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Recital Room, City Halls. Sunday 6th December 2009

Sunday’s concert by the Paul Booth Quintet with Ingrid Jensen was the first of a UK tour. Unfortunately it showed at times.

I don’t know when Jensen arrived in the UK, but I got the strong impression that she was still jet-lagged. She looked tired, and generally gave an impression of being ill at ease, spending a lot of time fiddling with the valves of her trumpet when she wasn’t playing. In her one announcement to the audience (Paul Booth did the rest of them) she admitted that she wasn’t sure which time zone she was in. Fortunately it didn’t hamper her playing too much – or if it did, she must be superb on a good night – but something of her lack of ease came across in the performance as a whole. Musically she was fine, though, having a lovely warm rich tone, particularly when playing flügelhorn. Much of her playing was gentle and lyrical, but she handled the uptempo extrovert stuff just as convincingly when the music demanded it.

The band as a whole were very good, even if lacking the sense of spontaneous interaction which made the recent appearances here by Empirical and Mark McKnight’s group so enjoyable. It all seemed a wee bit stiff and tentative, particularly early on, with quite a few obvious hand signals to cue people in.

Pianist Phil Peskett really impressed me: he didn’t do much in the way of soloing until late in the first set, but once he did stretch out he communicated with a voice of his own. Phil Robson on guitar was good but possibly under-used. I thought the highlight of his performance was the passage towards the end of the evening where he played clipped, almost kalimba-like, rhythm guitar behind one of the horn soloists. Paul Booth himself mainly played tenor, with the occasional outing on soprano. He also wrote all the material, with the exception of Cole Porter’s “I Love You”, and an excellent ballad, “Yew”, by Ingrid Jensen’s saxophonist sister Christine. Michael Janisch and Dave Smith did a fine job on bass and drums.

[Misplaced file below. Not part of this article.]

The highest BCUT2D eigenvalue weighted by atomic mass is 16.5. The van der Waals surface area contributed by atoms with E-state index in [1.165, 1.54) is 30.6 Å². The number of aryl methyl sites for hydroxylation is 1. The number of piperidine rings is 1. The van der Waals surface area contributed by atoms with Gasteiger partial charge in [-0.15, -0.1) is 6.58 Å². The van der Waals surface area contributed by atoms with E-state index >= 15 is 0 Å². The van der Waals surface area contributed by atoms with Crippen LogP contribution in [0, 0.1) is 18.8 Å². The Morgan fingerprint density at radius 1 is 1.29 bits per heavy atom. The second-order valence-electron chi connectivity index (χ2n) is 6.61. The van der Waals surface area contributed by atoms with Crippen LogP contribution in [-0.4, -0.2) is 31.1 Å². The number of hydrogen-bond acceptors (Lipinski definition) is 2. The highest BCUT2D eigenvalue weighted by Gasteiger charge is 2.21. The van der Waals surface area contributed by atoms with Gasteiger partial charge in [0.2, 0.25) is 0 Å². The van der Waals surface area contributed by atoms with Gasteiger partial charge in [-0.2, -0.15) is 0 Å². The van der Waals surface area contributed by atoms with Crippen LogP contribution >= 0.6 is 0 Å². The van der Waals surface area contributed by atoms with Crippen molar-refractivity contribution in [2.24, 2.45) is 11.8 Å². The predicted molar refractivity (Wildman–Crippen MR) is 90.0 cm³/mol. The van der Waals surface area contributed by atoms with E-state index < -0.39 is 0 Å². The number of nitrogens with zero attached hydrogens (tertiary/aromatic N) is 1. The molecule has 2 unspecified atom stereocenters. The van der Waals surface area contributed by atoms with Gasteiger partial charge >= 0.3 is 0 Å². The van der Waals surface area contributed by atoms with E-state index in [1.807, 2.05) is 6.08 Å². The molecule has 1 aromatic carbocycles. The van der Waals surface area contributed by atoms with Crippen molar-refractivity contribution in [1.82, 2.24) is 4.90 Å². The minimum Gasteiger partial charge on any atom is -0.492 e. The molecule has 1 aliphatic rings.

I hope this doesn’t come across as too negative a review. Despite my impression that they weren’t quite firing on all cylinders, the band played a lot of fine music, and I discovered a pianist and drummer I was unfamiliar with but whose work I will look out for in future. Overall I enjoyed the concert, but couldn’t shake off the frustrating suspicion that this group will be better later in their tour than they were in Glasgow.

Footnotes
  1. They seem to have got over their teething troubles by the time they got to Coventry, judging by the review at The Jazz Breakfast.
  2. John Fordham reviewed their album Pathways in the Guardian.
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